Friday, 16 December 2011

Fire Walking

B Premanand

Walking on Red Hot Coals Does Not Prove Anyone’s Chastity

Experiment – 17

Effect: Walking on red hot coals without the feet getting burnt

Props: A pit one foot broad (minimum), eight feet long and three inches deep.  At least 100 kg firewood, well dried and hard, kerosene, matches, metal leveler, two planks to blow off ash, one bamboo pole 6’ long, 2 kg salt crystals and water. Also, an antiseptic cream, such as Burnol, as a first aid.

Method: Make a it one foot across, 8’ long and 3’ deep. Stack the dry firewood in the middle of the pit, crisscrossed to allow air space between each piece. Pour kerosene around the firewood and light it.  It takes about two hours to get the firewood reduced to red hot coals.  Remove the unburnt wood with the help of the bamboo, and spread the coals evenly in the pit with the metal leveler.  Blow off the ash from the coal with the boards and sprinkle crystal salt particularly in the centre where you will be walking.  Walk swiftly with steady steps on the coal, without trying to jump or run.  You will be surprised to find that your feet do not burn.  Salt helps to attract moisture from the atmosphere, and also prevents formation of ash on the coal.  Watch for stone, metal pieces and glass pieces thrown on the coals. These could be dangerous if agent of godmen try to create problems on the sly.  Or if someone is pushed into the pit.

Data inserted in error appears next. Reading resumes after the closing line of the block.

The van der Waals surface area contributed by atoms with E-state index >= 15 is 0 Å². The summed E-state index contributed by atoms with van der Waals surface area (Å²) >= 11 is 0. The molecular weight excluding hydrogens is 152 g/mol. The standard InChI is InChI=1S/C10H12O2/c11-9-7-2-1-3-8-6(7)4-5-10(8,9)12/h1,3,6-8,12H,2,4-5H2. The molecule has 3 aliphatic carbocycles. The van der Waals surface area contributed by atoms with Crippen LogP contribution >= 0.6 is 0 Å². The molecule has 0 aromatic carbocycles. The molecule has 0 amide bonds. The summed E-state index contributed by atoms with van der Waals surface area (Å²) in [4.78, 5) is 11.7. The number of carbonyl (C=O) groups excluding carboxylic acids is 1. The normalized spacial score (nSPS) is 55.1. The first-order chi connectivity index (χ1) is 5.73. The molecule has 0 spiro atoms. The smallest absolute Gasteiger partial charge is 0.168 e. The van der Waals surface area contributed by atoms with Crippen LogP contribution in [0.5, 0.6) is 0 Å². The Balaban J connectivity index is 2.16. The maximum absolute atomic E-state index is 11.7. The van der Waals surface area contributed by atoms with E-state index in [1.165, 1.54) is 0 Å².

(Note: In the epic Ramayana, when Rama suspected his wife, Sita, of committing adultery, she had to walk on fire to prove her chastity. In the title of this article, Premanand refers to this episode - carvaka4india).

Factors that Prevent Burning

  Factors that act together to prevent the foot from burning
  • Water has a very high specific heat capacity (4.184 kJ/K kg), whereas coals have a very low one. Therefore the foot's temperature tends to change less than the coal's.
  • Water also has a high thermal conductivity, and on top of that, the rich blood flow in the foot will carry away the heat and spread it. On the other hand, coal has a poor thermal conductivity, so the hotter body consists only of the parts of the coal which are close to the foot.
  • When the coal cools down, its temperature sinks below the flash point, so it stops burning, and no new heat is generated.
  • Firewalkers do not spend very much time on the coals, and they keep moving.
  • Calluses on the feet may offer an additional level of protection, even if only from pain; however, most people do not have calluses that would make any significant difference.

Risks involved when doing firewalking improperly

  • People have burned their feet when they remained in the fire for too long, enabling the thermal conductivity of the coals to catch up.
  • One is more likely to be burned when running through the coals since running pushes one's feet deeper into the embers, resulting in the top of the feet being burnt.
  • Foreign objects in the coals may result in burns. Metal is especially dangerous since it has a high thermal conductivity.
  • Coals which have not burned long enough can burn feet more quickly. Coals contain water, which increases their heat capacity as well as their thermal conductivity. The water must be evaporated already when the firewalk starts.
  • Wet feet can cause coals to cling to them, increasing the exposure time.
(Text Courtesy: Wikipedia; Photos: Fire walking being exposed by rationalist activists at World Atheist Conference, Tiruchirappalli, Tamil Nadu in 2010; Photos by carvaka4india)


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